- Take lots and lots and LOTS of photos and video of your foster dog. Always have a camera ready. Sure, you’ll probably take 30 terrible shots for every 1 great one, but it’s important to have lots of cute, clear photos that showcase your foster dog’s personality and inherent adorableness. Good photos and video will really help get your foster dog adopted.
- If you do start to let your foster dog interact with your resident pet(s), keep the initial interactions short and well-supervised. Make sure you’re familiar with and paying attention to dog body language, and of course, keep dogs on loose but untangled leashes for initial physical interactions. Never force one dog to approach another dog. Let the interaction happen as naturally as possible, but if one dog starts to object or stiffens and seems wary, casually but quickly put distance between the dogs. If introducing your dog to your cat, on leash is always preferred, and of course, know your cat. You may want to put your cat in a crate or behind a baby gate to see how things go initially. Also be aware that a still cat is very different to a dog than a running cat.
- Never let dogs who belong to other people play with your foster dog. You are responsible for keeping your foster dog safe. You can assess what level of risk you are comfortable with for YOUR OWN dogs, but don’t bring other people’s dogs into the interaction with your foster dog. Sure, it may work out nine out of 10 times, but the one time it doesn’t, your actions may very well result in injury to a dog or person, and you’ve likely caused a lot of stress for the agency you’re fostering through.
- Keep your foster dog well groomed, especially those nails! A well-groomed dog is a more adoptable dog (and long nails can do bad things to a dog’s feet, legs, and gait).
- Do physical inspections of your foster dog at least once a week (check ears, mouth, toes, and run your hands gently over the dog’s body). This assumes, of course, that your foster dog is amenable to such handling. If your dog isn’t, work on that (your rescue or shelter organization can show you how). Check for anything out of the ordinary (bumps, rashes, etc.) and report those immediately to your organization.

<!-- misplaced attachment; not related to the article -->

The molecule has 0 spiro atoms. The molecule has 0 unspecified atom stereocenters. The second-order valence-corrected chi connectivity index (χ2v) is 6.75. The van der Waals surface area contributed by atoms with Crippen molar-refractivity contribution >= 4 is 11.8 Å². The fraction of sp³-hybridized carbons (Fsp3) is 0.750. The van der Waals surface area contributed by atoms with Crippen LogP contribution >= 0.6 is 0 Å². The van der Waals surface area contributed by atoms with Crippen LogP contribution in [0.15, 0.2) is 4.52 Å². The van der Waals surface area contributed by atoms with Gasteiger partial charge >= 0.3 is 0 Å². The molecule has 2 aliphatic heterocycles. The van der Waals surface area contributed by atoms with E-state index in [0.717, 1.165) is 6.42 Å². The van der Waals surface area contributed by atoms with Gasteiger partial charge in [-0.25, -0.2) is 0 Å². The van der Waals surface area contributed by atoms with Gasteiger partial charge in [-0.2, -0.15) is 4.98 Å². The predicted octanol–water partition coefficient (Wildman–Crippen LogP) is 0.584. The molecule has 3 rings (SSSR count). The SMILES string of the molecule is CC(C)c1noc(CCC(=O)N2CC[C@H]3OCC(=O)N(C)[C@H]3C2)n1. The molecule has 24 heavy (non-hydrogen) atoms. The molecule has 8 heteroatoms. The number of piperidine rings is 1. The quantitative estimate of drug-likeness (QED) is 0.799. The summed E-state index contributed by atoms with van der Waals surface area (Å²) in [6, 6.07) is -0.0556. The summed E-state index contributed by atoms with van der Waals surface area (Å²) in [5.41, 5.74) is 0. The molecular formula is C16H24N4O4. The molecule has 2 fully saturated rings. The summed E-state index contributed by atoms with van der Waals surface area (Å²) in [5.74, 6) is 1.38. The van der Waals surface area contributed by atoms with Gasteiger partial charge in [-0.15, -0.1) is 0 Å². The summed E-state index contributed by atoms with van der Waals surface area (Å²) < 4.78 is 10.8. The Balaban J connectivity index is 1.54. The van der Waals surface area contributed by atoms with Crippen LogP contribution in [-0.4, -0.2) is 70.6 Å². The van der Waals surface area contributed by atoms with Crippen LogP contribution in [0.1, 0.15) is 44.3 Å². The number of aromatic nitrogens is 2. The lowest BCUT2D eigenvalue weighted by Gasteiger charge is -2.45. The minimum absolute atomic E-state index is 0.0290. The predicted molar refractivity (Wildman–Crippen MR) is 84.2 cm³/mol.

- Be honest with your organization about the dog’s personality and behavior so they can make the right decisions for your foster dog. Never lie or sugar-coat behavior issues. Rather, work on these issues. Be honest with any potential adopters so your foster dog can find the right forever match. If you lie or sugar-coat issues, your foster dog is likely to be returned as soon as the adopters realize the foster dog is not for them.
- Keep Copies of Records for Your Foster Dog.This is especially true if you’re fostering through a rescue rather than a shelter, but it is helpful regardless (assuming you have access to the records). Keeping records organized and easily accessible means there’s always a copy readily available where the dog is physically located. Sometimes potential adopters have questions about a dog’s medical history, and having the records handy can prove invaluable. In addition, many small rescues have disorganized record-keeping systems since they often cannot afford expensive data management systems, so you can help the rescue by keeping a copy of the record for your foster dog (I even encourage foster providers to take photos of the records after each procedure and store those images on their smart phones, if they have one).